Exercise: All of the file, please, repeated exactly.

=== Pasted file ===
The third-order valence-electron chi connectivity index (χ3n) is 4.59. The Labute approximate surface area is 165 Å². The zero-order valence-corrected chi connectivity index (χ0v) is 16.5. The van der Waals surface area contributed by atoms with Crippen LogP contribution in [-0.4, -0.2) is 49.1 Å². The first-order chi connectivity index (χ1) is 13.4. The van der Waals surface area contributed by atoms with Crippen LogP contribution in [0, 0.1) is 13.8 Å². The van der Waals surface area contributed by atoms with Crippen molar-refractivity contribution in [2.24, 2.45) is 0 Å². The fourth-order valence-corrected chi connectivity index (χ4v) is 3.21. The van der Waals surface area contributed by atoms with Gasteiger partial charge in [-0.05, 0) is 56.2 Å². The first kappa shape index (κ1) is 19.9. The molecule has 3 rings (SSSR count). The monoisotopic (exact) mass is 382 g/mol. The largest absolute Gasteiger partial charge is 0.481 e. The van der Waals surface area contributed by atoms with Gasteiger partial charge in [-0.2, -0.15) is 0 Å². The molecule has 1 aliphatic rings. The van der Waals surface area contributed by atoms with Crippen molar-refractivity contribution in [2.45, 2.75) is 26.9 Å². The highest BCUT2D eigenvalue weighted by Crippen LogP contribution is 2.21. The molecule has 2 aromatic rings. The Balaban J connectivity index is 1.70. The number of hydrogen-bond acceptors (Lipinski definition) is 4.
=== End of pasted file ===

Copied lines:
The third-order valence-electron chi connectivity index (χ3n) is 4.59. The Labute approximate surface area is 165 Å². The zero-order valence-corrected chi connectivity index (χ0v) is 16.5. The van der Waals surface area contributed by atoms with Crippen LogP contribution in [-0.4, -0.2) is 49.1 Å². The first-order chi connectivity index (χ1) is 13.4. The van der Waals surface area contributed by atoms with Crippen LogP contribution in [0, 0.1) is 13.8 Å². The van der Waals surface area contributed by atoms with Crippen molar-refractivity contribution in [2.24, 2.45) is 0 Å². The fourth-order valence-corrected chi connectivity index (χ4v) is 3.21. The van der Waals surface area contributed by atoms with Gasteiger partial charge in [-0.05, 0) is 56.2 Å². The first kappa shape index (κ1) is 19.9. The molecule has 3 rings (SSSR count). The monoisotopic (exact) mass is 382 g/mol. The largest absolute Gasteiger partial charge is 0.481 e. The van der Waals surface area contributed by atoms with Gasteiger partial charge in [-0.2, -0.15) is 0 Å². The molecule has 1 aliphatic rings. The van der Waals surface area contributed by atoms with Crippen molar-refractivity contribution in [2.45, 2.75) is 26.9 Å². The highest BCUT2D eigenvalue weighted by Crippen LogP contribution is 2.21. The molecule has 2 aromatic rings. The Balaban J connectivity index is 1.70. The number of hydrogen-bond acceptors (Lipinski definition) is 4.